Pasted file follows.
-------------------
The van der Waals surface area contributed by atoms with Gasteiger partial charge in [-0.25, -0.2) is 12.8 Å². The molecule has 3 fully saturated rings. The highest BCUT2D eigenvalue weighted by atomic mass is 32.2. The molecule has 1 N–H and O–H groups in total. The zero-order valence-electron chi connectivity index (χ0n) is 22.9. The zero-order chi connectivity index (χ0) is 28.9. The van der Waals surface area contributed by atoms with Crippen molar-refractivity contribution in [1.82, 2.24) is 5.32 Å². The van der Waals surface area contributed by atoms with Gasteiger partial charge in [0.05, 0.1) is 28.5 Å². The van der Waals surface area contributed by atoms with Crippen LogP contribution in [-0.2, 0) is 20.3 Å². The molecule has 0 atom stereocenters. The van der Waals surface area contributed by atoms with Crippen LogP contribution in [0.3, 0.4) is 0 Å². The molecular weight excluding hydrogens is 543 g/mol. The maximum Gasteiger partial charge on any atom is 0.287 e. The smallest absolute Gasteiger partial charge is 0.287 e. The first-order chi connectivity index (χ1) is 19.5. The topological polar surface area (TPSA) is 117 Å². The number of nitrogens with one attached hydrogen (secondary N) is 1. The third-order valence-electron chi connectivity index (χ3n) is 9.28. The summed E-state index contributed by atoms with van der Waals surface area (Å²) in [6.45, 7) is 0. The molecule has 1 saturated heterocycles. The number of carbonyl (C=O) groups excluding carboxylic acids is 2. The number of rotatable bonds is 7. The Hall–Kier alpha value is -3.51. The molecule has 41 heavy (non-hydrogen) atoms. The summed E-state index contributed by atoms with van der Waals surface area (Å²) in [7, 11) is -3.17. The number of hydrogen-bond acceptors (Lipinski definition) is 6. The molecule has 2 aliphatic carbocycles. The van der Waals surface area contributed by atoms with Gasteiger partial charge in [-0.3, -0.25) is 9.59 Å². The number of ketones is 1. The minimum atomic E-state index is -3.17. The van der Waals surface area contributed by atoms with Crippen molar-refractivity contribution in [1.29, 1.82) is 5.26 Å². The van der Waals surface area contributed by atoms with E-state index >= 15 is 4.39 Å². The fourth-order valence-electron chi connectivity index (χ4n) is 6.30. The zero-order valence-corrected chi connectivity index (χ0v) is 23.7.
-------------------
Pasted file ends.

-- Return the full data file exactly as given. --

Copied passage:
The van der Waals surface area contributed by atoms with Gasteiger partial charge in [-0.25, -0.2) is 12.8 Å². The molecule has 3 fully saturated rings. The highest BCUT2D eigenvalue weighted by atomic mass is 32.2. The molecule has 1 N–H and O–H groups in total. The zero-order valence-electron chi connectivity index (χ0n) is 22.9. The zero-order chi connectivity index (χ0) is 28.9. The van der Waals surface area contributed by atoms with Crippen molar-refractivity contribution in [1.82, 2.24) is 5.32 Å². The van der Waals surface area contributed by atoms with Gasteiger partial charge in [0.05, 0.1) is 28.5 Å². The van der Waals surface area contributed by atoms with Crippen LogP contribution in [-0.2, 0) is 20.3 Å². The molecule has 0 atom stereocenters. The van der Waals surface area contributed by atoms with Crippen LogP contribution in [0.3, 0.4) is 0 Å². The molecular weight excluding hydrogens is 543 g/mol. The maximum Gasteiger partial charge on any atom is 0.287 e. The smallest absolute Gasteiger partial charge is 0.287 e. The first-order chi connectivity index (χ1) is 19.5. The topological polar surface area (TPSA) is 117 Å². The number of nitrogens with one attached hydrogen (secondary N) is 1. The third-order valence-electron chi connectivity index (χ3n) is 9.28. The summed E-state index contributed by atoms with van der Waals surface area (Å²) in [6.45, 7) is 0. The molecule has 1 saturated heterocycles. The number of carbonyl (C=O) groups excluding carboxylic acids is 2. The number of rotatable bonds is 7. The Hall–Kier alpha value is -3.51. The molecule has 41 heavy (non-hydrogen) atoms. The summed E-state index contributed by atoms with van der Waals surface area (Å²) in [7, 11) is -3.17. The number of hydrogen-bond acceptors (Lipinski definition) is 6. The molecule has 2 aliphatic carbocycles. The van der Waals surface area contributed by atoms with Gasteiger partial charge in [-0.3, -0.25) is 9.59 Å². The number of ketones is 1. The minimum atomic E-state index is -3.17. The van der Waals surface area contributed by atoms with Crippen molar-refractivity contribution in [1.29, 1.82) is 5.26 Å². The van der Waals surface area contributed by atoms with E-state index >= 15 is 4.39 Å². The fourth-order valence-electron chi connectivity index (χ4n) is 6.30. The zero-order valence-corrected chi connectivity index (χ0v) is 23.7.